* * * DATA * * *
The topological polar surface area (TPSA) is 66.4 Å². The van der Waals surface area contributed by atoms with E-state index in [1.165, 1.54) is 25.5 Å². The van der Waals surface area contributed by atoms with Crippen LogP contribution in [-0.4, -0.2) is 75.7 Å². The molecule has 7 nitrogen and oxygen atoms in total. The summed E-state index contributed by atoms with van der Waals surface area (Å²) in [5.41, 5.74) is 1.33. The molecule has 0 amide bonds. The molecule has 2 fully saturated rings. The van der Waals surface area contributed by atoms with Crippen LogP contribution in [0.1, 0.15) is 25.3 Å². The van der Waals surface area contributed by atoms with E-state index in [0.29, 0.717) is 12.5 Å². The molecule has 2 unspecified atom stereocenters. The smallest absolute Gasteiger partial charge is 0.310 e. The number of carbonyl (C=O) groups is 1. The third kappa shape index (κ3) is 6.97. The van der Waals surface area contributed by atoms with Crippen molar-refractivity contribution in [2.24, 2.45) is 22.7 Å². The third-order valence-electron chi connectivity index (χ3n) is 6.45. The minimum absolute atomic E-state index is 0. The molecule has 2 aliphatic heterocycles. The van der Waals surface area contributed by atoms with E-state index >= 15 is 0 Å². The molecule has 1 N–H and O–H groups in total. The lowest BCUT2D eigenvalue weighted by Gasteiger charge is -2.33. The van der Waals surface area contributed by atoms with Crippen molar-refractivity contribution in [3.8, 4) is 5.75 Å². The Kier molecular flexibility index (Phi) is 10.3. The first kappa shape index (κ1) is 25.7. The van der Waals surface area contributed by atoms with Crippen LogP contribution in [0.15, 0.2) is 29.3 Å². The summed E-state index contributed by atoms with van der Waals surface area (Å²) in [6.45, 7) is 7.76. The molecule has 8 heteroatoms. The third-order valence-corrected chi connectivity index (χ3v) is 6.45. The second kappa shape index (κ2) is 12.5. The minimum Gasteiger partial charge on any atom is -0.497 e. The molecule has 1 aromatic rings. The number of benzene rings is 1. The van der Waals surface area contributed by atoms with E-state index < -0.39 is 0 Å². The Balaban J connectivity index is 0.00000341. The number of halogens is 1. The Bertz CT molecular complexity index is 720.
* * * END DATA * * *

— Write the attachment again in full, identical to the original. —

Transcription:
The topological polar surface area (TPSA) is 66.4 Å². The van der Waals surface area contributed by atoms with E-state index in [1.165, 1.54) is 25.5 Å². The van der Waals surface area contributed by atoms with Crippen LogP contribution in [-0.4, -0.2) is 75.7 Å². The molecule has 7 nitrogen and oxygen atoms in total. The summed E-state index contributed by atoms with van der Waals surface area (Å²) in [5.41, 5.74) is 1.33. The molecule has 0 amide bonds. The molecule has 2 fully saturated rings. The van der Waals surface area contributed by atoms with Crippen LogP contribution in [0.1, 0.15) is 25.3 Å². The van der Waals surface area contributed by atoms with E-state index in [0.29, 0.717) is 12.5 Å². The molecule has 2 unspecified atom stereocenters. The smallest absolute Gasteiger partial charge is 0.310 e. The number of carbonyl (C=O) groups is 1. The third kappa shape index (κ3) is 6.97. The van der Waals surface area contributed by atoms with Crippen molar-refractivity contribution in [2.24, 2.45) is 22.7 Å². The third-order valence-electron chi connectivity index (χ3n) is 6.45. The minimum absolute atomic E-state index is 0. The molecule has 2 aliphatic heterocycles. The van der Waals surface area contributed by atoms with E-state index >= 15 is 0 Å². The molecule has 1 N–H and O–H groups in total. The lowest BCUT2D eigenvalue weighted by Gasteiger charge is -2.33. The van der Waals surface area contributed by atoms with Crippen molar-refractivity contribution in [3.8, 4) is 5.75 Å². The Kier molecular flexibility index (Phi) is 10.3. The first kappa shape index (κ1) is 25.7. The van der Waals surface area contributed by atoms with Crippen LogP contribution in [0.15, 0.2) is 29.3 Å². The summed E-state index contributed by atoms with van der Waals surface area (Å²) in [6.45, 7) is 7.76. The molecule has 8 heteroatoms. The third-order valence-corrected chi connectivity index (χ3v) is 6.45. The second kappa shape index (κ2) is 12.5. The minimum Gasteiger partial charge on any atom is -0.497 e. The molecule has 1 aromatic rings. The number of benzene rings is 1. The van der Waals surface area contributed by atoms with E-state index < -0.39 is 0 Å². The Balaban J connectivity index is 0.00000341. The number of halogens is 1. The Bertz CT molecular complexity index is 720.